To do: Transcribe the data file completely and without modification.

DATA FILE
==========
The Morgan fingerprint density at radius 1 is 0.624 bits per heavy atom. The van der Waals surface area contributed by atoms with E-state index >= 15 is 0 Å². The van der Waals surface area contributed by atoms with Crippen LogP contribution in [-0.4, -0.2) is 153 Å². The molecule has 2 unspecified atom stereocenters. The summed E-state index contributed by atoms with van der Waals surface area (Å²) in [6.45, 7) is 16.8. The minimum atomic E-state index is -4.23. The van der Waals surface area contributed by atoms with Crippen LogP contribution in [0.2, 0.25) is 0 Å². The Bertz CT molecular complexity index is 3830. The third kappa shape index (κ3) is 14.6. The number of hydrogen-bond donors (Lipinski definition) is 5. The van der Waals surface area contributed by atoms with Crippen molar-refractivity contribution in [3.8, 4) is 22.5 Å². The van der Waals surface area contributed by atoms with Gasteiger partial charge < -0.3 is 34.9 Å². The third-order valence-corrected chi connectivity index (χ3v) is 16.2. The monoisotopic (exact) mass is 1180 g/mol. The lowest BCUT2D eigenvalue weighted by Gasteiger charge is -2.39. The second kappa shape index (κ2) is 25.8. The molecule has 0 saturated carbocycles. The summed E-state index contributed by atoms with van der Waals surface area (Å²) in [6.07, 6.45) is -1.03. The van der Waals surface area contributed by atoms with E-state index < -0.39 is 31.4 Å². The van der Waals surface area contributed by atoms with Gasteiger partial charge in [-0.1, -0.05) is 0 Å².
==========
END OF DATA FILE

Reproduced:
The Morgan fingerprint density at radius 1 is 0.624 bits per heavy atom. The van der Waals surface area contributed by atoms with E-state index >= 15 is 0 Å². The van der Waals surface area contributed by atoms with Crippen LogP contribution in [-0.4, -0.2) is 153 Å². The molecule has 2 unspecified atom stereocenters. The summed E-state index contributed by atoms with van der Waals surface area (Å²) in [6.45, 7) is 16.8. The minimum atomic E-state index is -4.23. The van der Waals surface area contributed by atoms with Crippen LogP contribution in [0.2, 0.25) is 0 Å². The Bertz CT molecular complexity index is 3830. The third kappa shape index (κ3) is 14.6. The number of hydrogen-bond donors (Lipinski definition) is 5. The van der Waals surface area contributed by atoms with Crippen molar-refractivity contribution in [3.8, 4) is 22.5 Å². The van der Waals surface area contributed by atoms with Gasteiger partial charge < -0.3 is 34.9 Å². The third-order valence-corrected chi connectivity index (χ3v) is 16.2. The monoisotopic (exact) mass is 1180 g/mol. The lowest BCUT2D eigenvalue weighted by Gasteiger charge is -2.39. The second kappa shape index (κ2) is 25.8. The molecule has 0 saturated carbocycles. The summed E-state index contributed by atoms with van der Waals surface area (Å²) in [6.07, 6.45) is -1.03. The van der Waals surface area contributed by atoms with E-state index < -0.39 is 31.4 Å². The van der Waals surface area contributed by atoms with Gasteiger partial charge in [-0.1, -0.05) is 0 Å².